We also heard from expert witnesses, including a patient advocate, an academician, and a nurse. The American people are anxious about the future of their health care coverage, especially under this Administration, and the bills presented were highly instructive to my Subcommittee’s work to expand and improve health care coverage for every American. To read testimony and to examine the legislation we discussed, click here.

Voted YES on the Television Viewer Protection Act

Cable companies pocket an estimated $28 billion a year from the American people by advertising one price to customers but adding other confusing charges and hidden fees to their bills. The House passed the Television View Protection Act, which included key consumer protections from my TRUE Fees Act and Modern Television Act. The legislation requires cable and satellite TV providers to disclose an ‘all-in’ price to consumers, including fees and taxes, before consumers sign up for a service; send consumers a formal notice of fees and ‘all-in’ prices within 24 hours of signing up for a service; and grant consumers 24 hours to cancel after receiving formal notice of fees, without penalty. It also allows small cable operators to band together in negotiations with large broadcasting companies for programming to lower costs for consumers.

Voted YES on the Coastal and Great Lakes Communities Enhancement Act

Climate change is causing sea levels to rise, and over the next century coastal land loss could climb 135 feet beyond existing shorelines. The House passed the Coastal and Great Lakes Communities Enhancement Act to protect vulnerable coastal and Great Lakes communities impacted by the climate crisis. The legislation creates and funds programs to support tribal, state, and local community projects that protect, restore, and preserve coastal zones and working waterfronts; helps communities prepare for and respond to climate change; and uses data to address coastal, ocean, and Great Lakes management.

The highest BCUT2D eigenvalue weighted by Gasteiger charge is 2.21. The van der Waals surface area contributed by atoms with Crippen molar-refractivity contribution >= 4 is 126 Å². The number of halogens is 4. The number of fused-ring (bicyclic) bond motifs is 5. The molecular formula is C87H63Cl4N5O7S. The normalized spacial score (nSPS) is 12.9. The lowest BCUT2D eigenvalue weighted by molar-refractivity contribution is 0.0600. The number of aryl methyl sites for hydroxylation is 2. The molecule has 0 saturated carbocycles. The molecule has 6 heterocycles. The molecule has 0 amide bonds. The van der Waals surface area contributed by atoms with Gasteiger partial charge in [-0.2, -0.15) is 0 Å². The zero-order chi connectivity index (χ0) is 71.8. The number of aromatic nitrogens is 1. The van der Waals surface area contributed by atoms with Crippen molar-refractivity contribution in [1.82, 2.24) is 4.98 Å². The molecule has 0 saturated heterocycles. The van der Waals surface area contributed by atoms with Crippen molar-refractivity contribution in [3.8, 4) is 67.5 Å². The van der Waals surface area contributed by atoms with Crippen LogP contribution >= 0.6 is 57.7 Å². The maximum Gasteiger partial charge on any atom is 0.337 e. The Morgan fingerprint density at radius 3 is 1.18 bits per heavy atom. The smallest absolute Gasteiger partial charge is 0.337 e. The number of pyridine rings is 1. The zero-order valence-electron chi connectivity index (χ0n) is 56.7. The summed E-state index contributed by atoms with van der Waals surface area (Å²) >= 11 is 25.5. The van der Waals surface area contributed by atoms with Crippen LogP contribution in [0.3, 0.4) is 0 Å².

Legislation Anna Introduced and Cosponsored this Week

Restoring Tax Fairness for States and Localities Act

The 2017 Republican Tax Bill took a sledgehammer to the State and Local Tax (SALT) deduction by limiting it to $10,000 annually for both individuals and married couples beginning in tax year 2018. Prior to this harmful cap, 183,246 of my constituents claimed an average annual SALT deduction of $52,752 in 2016. I’ve stated consistently that capping the SALT deduction represents an assault on the middle class which is why I introduced the Restoring Tax Fairness for States and Localities Act which eliminates the marriage penalty this year and eliminates the SALT deduction cap altogether in 2020 and 2021. The legislation was marked up by the House Ways and Means Committee on Wednesday and I’m working with my colleagues to bring it to the full House before the end of 2019. We have to get this done!

Ukraine Religious Freedom Support Act

Russia invaded Ukraine in 2014 and gained control of Crimea and Donbas in the eastern part of the country. The State Department has reported that occupying Russians have violated religious freedoms in both regions, including abductions, torture, forced hospitalizations, and imprisonment of Christians and Muslims. The Ukraine Religious Freedom Act increases U.S. monitoring of Russian activities in Ukraine and requires the State Department to produce policy recommendations on how to protect the religious freedom of Ukrainians, including sanctioning offenders.